Date: Mar 13, 2013 12:37 PM
Author: mueckenh@rz.fh-augsburg.de
Subject: Re: Matheology § 222 Back to the roots
On 13 Mrz., 13:19, William Hughes <wpihug...@gmail.com> wrote:

> On Mar 13, 11:38 am, WM <mueck...@rz.fh-augsburg.de> wrote:

>

>

>

>

>

> > On 12 Mrz., 17:09, William Hughes <wpihug...@gmail.com> wrote:

>

> > > On Mar 12, 5:00 pm, WM <mueck...@rz.fh-augsburg.de> wrote:

>

> > > > On 12 Mrz., 16:50, William Hughes <wpihug...@gmail.com> wrote:

>

> > > > > I say a lot of wrong things. But it

> > > > > does not matter much. Anything I

> > > > > say can easily be translated into

> > > > > something correct.

>

> > > > How would you translate your credo: The list contains more numbers

> > > > than fit into a single line? This sentence is completely foreign to

> > > > potential infinity.

>

> > > Let the potentially infinite sequence of

> > > numbers in the list be X.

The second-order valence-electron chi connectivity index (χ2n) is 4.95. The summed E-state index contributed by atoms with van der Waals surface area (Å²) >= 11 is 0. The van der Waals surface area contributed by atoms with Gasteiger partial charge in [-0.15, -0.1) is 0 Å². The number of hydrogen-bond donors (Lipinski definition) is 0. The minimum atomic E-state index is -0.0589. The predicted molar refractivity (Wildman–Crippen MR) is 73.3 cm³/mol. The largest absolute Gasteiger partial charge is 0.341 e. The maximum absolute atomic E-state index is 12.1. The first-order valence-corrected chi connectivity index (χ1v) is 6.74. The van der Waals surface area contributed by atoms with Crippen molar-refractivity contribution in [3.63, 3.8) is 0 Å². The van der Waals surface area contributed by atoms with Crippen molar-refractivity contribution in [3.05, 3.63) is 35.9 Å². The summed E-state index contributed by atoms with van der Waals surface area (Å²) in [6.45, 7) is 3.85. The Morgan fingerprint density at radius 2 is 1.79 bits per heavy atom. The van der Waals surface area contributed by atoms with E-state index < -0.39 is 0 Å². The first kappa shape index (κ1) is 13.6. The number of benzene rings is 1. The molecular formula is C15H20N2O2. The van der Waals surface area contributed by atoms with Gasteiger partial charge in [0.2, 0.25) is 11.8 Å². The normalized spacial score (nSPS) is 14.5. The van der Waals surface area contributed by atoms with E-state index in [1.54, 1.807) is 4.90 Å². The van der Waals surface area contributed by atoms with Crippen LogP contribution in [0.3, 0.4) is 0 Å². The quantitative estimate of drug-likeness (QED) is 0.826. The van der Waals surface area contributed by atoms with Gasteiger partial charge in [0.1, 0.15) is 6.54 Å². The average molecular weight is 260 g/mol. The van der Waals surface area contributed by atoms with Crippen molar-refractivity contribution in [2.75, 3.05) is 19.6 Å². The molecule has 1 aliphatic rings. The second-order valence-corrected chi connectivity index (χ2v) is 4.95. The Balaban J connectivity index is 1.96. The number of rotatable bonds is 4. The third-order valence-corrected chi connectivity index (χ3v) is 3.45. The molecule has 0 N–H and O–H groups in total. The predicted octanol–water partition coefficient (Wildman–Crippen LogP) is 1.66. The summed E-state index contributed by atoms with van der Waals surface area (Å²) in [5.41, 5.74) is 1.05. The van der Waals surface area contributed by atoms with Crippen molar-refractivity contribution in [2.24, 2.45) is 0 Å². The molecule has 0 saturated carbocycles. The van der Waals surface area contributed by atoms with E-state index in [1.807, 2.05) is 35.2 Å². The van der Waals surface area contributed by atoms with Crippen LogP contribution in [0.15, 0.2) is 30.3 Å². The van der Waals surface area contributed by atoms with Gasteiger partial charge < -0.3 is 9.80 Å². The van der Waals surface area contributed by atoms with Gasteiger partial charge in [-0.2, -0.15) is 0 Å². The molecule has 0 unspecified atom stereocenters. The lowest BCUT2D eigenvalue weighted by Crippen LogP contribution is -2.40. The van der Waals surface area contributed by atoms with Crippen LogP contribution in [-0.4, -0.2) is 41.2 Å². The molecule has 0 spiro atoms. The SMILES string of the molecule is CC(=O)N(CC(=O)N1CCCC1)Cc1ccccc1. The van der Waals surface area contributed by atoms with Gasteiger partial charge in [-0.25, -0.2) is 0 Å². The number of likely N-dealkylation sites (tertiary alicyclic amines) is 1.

> > > There is no findable line that is coFIS to (X).

>

> > And perhaps you will show some such numbers, at least two, which do

> > not fit into one single line?

>

> There are no such numbers (in either actual or potential

> infinity) and I have never claimed that there are.

The claim that all numbers are there and not all are in a single line

implies that all numbers are in at least two different lines. That

logic cannot be circumvented.

> If you wish to contest this, use my words not

> yours (e.g. I have never said "The list contains more

> numbers than fit into a single line", I have said

> "There is no line in the list which contains every

> number in the list".)

Correct. The list has more numbers than a single line has. Since every

number that is in the list, must be in at least one line, this implies

that the numbers are in more than one line. More than one, in

quantized systems like lists, meams two at least.

Regards, WM